** Bukit Tabur West and Bukit Tabur East are officially closed as of 2016.
I’ve suggested a hike on the outksirts of Kualu Lumpur as a team-building activity… surprisingly, my team agrees and Sonia volunteers to be our team leader, as she’s done this hike before. We’re off to Bukit Tabur West, a a quartz ridge on the outskirts of KL, also known as “Dragon’s Back”. The hike starts with a steep climb up through the forest to the ridgeline.
From the Bukit Tabur West ridge, there are views of Kualu Lumpur in the distance – it’s a bit hazy, even though it’s only 10:30am when we set out.
In the opposite direction is Klang Gates Dam, which supplies water to KL. It’s at about half capacity, after a spell of hot and dry weather (the maximum water level for the dam is 95.2 metres, the critical level is 84 metres and currently it’s at 89.9 metres).
The hike gets interesting from here, as it follows the top of the rocky ridge along Bukit Tabur West.
Compared to Bukit Tabur East, the trail along the top of the ridge is a bit longer and more challenging, traversing five peaks. In a number of places there are ropes in place to help you scale the steeper crags and rock outcrops.
In some spots, arrows point to what seems to be a sheer cliff face – but there is a narrow path next to a sheer vertical drop to the forest below. (It’s not a walk you want to do in wet weather, and there have been a number of deaths and injuries that often result in access to the trail being temporarily closed.)
By the time we reach the last rocks that we need to clamber over, we’re all pretty tired. My team are regretting their support of my team building activity. [Although they tell me they’re never coming with me on a hike again, I somehow manage to convince them to do a jungle walk to Medang Falls a year later.]
We still have the descent from the ridge and back to the car, and the track is often quite steep and slippery. It seems to take longer coming down than it was to go up. At one point, on a flat section, there’s a string of red lanterns that must have been put there for Chinese New Year, a couple of weeks earlier.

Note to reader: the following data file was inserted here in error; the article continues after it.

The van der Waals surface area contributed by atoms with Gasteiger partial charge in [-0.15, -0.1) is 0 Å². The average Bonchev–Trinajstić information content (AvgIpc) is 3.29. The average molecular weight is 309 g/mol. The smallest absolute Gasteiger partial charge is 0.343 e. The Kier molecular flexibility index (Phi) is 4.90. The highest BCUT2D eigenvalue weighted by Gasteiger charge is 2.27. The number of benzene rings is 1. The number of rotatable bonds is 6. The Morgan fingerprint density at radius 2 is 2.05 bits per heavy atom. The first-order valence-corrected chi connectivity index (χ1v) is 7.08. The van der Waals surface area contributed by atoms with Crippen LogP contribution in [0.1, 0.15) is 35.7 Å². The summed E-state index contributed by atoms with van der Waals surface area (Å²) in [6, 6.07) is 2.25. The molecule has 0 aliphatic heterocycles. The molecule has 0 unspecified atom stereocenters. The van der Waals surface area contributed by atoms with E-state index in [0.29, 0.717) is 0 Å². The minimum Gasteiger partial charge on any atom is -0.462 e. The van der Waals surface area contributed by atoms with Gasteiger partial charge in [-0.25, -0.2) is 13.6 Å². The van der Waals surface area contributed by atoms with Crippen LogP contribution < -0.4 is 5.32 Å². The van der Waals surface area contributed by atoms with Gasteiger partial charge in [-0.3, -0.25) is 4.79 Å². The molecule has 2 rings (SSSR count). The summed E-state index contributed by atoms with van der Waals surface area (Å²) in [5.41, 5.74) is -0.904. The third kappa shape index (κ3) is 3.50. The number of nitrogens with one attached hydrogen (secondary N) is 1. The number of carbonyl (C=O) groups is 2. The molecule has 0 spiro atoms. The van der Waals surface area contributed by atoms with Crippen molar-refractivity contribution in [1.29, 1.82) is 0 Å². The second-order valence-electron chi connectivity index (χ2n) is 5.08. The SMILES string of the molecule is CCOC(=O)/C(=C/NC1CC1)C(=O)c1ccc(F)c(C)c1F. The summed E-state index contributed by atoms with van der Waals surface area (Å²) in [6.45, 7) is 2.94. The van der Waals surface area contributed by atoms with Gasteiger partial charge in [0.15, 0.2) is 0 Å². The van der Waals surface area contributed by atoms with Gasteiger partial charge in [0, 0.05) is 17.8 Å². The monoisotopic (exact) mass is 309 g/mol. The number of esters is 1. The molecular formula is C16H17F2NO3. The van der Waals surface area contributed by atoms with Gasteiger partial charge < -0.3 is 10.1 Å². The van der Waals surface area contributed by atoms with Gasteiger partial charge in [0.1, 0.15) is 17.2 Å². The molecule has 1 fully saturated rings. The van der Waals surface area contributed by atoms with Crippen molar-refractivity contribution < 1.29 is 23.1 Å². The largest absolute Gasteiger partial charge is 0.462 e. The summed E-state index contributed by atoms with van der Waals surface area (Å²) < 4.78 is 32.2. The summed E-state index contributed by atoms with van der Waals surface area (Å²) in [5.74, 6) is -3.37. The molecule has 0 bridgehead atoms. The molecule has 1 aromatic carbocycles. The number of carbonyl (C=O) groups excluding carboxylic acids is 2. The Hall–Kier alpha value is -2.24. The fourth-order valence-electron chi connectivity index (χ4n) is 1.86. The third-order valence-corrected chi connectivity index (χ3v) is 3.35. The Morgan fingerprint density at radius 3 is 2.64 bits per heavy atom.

Finally we reach the road, a bit further down Jalan Kolam Air to where we left the car. near the Bukit Tabur Retreat. To the right of the road is Bukit Tabur East, part of the ridge we have just been following.
It’s taken us exactly four hours for the circuit, with lots of breaks, and fairly slow progress along the ridge as a result of the challenging trail. I’ve really enjoyed this walk – although having started fairly late (a very early morning start is recommended) I’m pretty tired from the heat, and a few of my team are relieved to have finished the hike!
|Distance||4.3km loop (2-3 hours)|
|Grade||Moderate. 330m total ascent.|
|Season/s||All year. Avoid after heavy rain.|
|Map/s||Interactive topographical map [AllTrails]
Download topographical map (A4, 1:4K) Map [PDF]
|GPS Route||PlotaRoute map with option to download GPX / KML file|
More information on Bukit Tabur West
Although there is much misleading information on Bukit Tabur (and no official information on the Forestry web site), this area has been closed since October 2016 due to a number of injuries and fatalities. Should you wish to seek a permit or an exemption to this ban, please contact the Forestry Department of Peninsular Malaysia:
- Central Selangor District Forest Office
Block B, 1st Floor, Platinum Cheras
Zen 1 Rd., 43200 Cheras, Selangor, Malaysia
- Tel. no. (office): +603 9081 4918
- Email : firstname.lastname@example.org
Further information and unofficial resources online:
- Forestry Department of Peninsular Malaysia – Contact Us
- The Star – Bukit Tabur guides operating illegally
- Bukit Tabur Facebook page